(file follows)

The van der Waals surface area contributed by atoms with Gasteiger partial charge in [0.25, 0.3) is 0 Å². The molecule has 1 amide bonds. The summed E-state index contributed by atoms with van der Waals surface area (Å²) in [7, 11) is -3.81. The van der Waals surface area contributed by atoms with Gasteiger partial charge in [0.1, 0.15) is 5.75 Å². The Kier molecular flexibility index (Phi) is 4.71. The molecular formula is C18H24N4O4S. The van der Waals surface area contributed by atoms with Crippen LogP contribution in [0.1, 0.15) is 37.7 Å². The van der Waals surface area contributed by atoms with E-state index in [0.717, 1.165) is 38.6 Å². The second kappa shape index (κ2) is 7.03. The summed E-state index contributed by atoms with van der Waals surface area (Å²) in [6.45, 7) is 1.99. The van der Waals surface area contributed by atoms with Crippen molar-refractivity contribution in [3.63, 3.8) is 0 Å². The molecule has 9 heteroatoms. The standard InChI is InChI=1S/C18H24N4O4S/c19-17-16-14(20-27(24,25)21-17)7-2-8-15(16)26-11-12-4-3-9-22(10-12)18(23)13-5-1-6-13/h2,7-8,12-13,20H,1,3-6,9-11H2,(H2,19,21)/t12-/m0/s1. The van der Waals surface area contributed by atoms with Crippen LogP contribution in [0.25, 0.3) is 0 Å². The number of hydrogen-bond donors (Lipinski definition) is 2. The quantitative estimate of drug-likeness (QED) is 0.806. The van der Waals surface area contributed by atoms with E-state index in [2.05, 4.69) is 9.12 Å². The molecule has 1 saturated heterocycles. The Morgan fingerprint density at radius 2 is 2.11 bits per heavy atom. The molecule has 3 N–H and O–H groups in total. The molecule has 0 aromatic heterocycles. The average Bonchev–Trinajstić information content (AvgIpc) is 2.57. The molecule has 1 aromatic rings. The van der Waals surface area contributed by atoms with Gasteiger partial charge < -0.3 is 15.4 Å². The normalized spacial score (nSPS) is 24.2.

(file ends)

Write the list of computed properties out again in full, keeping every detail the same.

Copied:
The van der Waals surface area contributed by atoms with Gasteiger partial charge in [0.25, 0.3) is 0 Å². The molecule has 1 amide bonds. The summed E-state index contributed by atoms with van der Waals surface area (Å²) in [7, 11) is -3.81. The van der Waals surface area contributed by atoms with Gasteiger partial charge in [0.1, 0.15) is 5.75 Å². The Kier molecular flexibility index (Phi) is 4.71. The molecular formula is C18H24N4O4S. The van der Waals surface area contributed by atoms with Crippen LogP contribution in [0.1, 0.15) is 37.7 Å². The van der Waals surface area contributed by atoms with E-state index in [0.717, 1.165) is 38.6 Å². The second kappa shape index (κ2) is 7.03. The summed E-state index contributed by atoms with van der Waals surface area (Å²) in [6.45, 7) is 1.99. The van der Waals surface area contributed by atoms with Crippen molar-refractivity contribution in [3.63, 3.8) is 0 Å². The molecule has 9 heteroatoms. The standard InChI is InChI=1S/C18H24N4O4S/c19-17-16-14(20-27(24,25)21-17)7-2-8-15(16)26-11-12-4-3-9-22(10-12)18(23)13-5-1-6-13/h2,7-8,12-13,20H,1,3-6,9-11H2,(H2,19,21)/t12-/m0/s1. The van der Waals surface area contributed by atoms with Crippen LogP contribution in [0.25, 0.3) is 0 Å². The number of hydrogen-bond donors (Lipinski definition) is 2. The quantitative estimate of drug-likeness (QED) is 0.806. The van der Waals surface area contributed by atoms with E-state index in [2.05, 4.69) is 9.12 Å². The molecule has 1 saturated heterocycles. The Morgan fingerprint density at radius 2 is 2.11 bits per heavy atom. The molecule has 3 N–H and O–H groups in total. The molecule has 0 aromatic heterocycles. The average Bonchev–Trinajstić information content (AvgIpc) is 2.57. The molecule has 1 aromatic rings. The van der Waals surface area contributed by atoms with Gasteiger partial charge < -0.3 is 15.4 Å². The normalized spacial score (nSPS) is 24.2.